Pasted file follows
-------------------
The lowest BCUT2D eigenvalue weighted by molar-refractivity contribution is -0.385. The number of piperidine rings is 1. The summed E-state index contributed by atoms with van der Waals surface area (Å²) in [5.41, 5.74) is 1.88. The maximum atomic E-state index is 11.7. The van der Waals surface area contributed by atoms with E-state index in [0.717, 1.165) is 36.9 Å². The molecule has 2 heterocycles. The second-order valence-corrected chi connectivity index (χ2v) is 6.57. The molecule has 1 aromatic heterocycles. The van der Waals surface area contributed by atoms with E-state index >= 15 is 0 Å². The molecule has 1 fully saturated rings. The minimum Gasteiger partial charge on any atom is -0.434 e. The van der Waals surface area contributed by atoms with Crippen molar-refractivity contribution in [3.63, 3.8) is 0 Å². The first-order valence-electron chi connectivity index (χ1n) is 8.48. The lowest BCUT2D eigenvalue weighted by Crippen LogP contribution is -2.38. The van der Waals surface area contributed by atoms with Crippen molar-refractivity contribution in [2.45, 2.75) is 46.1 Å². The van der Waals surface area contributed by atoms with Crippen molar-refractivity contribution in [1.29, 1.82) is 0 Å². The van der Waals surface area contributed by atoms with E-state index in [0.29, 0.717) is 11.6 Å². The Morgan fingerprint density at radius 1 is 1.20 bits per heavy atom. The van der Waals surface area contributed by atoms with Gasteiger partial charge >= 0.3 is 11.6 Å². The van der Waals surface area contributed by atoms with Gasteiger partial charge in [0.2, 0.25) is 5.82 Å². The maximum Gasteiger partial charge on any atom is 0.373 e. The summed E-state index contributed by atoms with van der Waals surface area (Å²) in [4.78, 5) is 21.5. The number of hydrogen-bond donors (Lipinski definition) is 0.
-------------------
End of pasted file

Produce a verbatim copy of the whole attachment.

The lowest BCUT2D eigenvalue weighted by molar-refractivity contribution is -0.385. The number of piperidine rings is 1. The summed E-state index contributed by atoms with van der Waals surface area (Å²) in [5.41, 5.74) is 1.88. The maximum atomic E-state index is 11.7. The van der Waals surface area contributed by atoms with E-state index in [0.717, 1.165) is 36.9 Å². The molecule has 2 heterocycles. The second-order valence-corrected chi connectivity index (χ2v) is 6.57. The molecule has 1 aromatic heterocycles. The van der Waals surface area contributed by atoms with E-state index >= 15 is 0 Å². The molecule has 1 fully saturated rings. The minimum Gasteiger partial charge on any atom is -0.434 e. The van der Waals surface area contributed by atoms with Crippen molar-refractivity contribution in [3.63, 3.8) is 0 Å². The first-order valence-electron chi connectivity index (χ1n) is 8.48. The lowest BCUT2D eigenvalue weighted by Crippen LogP contribution is -2.38. The van der Waals surface area contributed by atoms with Crippen molar-refractivity contribution in [2.45, 2.75) is 46.1 Å². The van der Waals surface area contributed by atoms with Crippen molar-refractivity contribution in [1.29, 1.82) is 0 Å². The van der Waals surface area contributed by atoms with E-state index in [0.29, 0.717) is 11.6 Å². The Morgan fingerprint density at radius 1 is 1.20 bits per heavy atom. The van der Waals surface area contributed by atoms with Gasteiger partial charge >= 0.3 is 11.6 Å². The van der Waals surface area contributed by atoms with Gasteiger partial charge in [0.2, 0.25) is 5.82 Å². The maximum Gasteiger partial charge on any atom is 0.373 e. The summed E-state index contributed by atoms with van der Waals surface area (Å²) in [4.78, 5) is 21.5. The number of hydrogen-bond donors (Lipinski definition) is 0.